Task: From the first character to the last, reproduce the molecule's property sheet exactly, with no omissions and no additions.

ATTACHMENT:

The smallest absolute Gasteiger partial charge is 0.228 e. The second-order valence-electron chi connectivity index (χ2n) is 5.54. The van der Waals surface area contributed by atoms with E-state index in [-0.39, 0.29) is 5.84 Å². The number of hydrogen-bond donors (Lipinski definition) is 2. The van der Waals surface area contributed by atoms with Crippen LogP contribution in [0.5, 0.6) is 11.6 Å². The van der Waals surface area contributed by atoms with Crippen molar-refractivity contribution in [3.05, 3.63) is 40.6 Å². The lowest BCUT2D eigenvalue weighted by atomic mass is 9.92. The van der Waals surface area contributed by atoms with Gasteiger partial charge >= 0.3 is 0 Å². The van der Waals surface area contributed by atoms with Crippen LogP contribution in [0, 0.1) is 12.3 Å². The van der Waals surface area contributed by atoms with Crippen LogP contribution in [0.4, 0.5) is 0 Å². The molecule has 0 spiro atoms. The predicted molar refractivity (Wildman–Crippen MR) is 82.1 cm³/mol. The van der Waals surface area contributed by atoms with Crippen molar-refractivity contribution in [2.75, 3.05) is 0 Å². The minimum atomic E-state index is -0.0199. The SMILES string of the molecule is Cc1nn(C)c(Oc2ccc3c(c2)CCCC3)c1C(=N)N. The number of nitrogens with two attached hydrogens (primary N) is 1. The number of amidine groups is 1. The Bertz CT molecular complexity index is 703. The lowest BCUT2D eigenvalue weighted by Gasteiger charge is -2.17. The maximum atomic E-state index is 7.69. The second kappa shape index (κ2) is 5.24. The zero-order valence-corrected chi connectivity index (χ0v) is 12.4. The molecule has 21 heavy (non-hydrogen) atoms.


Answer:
The smallest absolute Gasteiger partial charge is 0.228 e. The second-order valence-electron chi connectivity index (χ2n) is 5.54. The van der Waals surface area contributed by atoms with E-state index in [-0.39, 0.29) is 5.84 Å². The number of hydrogen-bond donors (Lipinski definition) is 2. The van der Waals surface area contributed by atoms with Crippen LogP contribution in [0.5, 0.6) is 11.6 Å². The van der Waals surface area contributed by atoms with Crippen molar-refractivity contribution in [3.05, 3.63) is 40.6 Å². The lowest BCUT2D eigenvalue weighted by atomic mass is 9.92. The van der Waals surface area contributed by atoms with Gasteiger partial charge >= 0.3 is 0 Å². The van der Waals surface area contributed by atoms with Crippen LogP contribution in [0, 0.1) is 12.3 Å². The van der Waals surface area contributed by atoms with Crippen LogP contribution in [0.4, 0.5) is 0 Å². The molecule has 0 spiro atoms. The predicted molar refractivity (Wildman–Crippen MR) is 82.1 cm³/mol. The van der Waals surface area contributed by atoms with Crippen molar-refractivity contribution in [2.75, 3.05) is 0 Å². The minimum atomic E-state index is -0.0199. The SMILES string of the molecule is Cc1nn(C)c(Oc2ccc3c(c2)CCCC3)c1C(=N)N. The number of nitrogens with two attached hydrogens (primary N) is 1. The number of amidine groups is 1. The Bertz CT molecular complexity index is 703. The lowest BCUT2D eigenvalue weighted by Gasteiger charge is -2.17. The maximum atomic E-state index is 7.69. The second kappa shape index (κ2) is 5.24. The zero-order valence-corrected chi connectivity index (χ0v) is 12.4. The molecule has 21 heavy (non-hydrogen) atoms.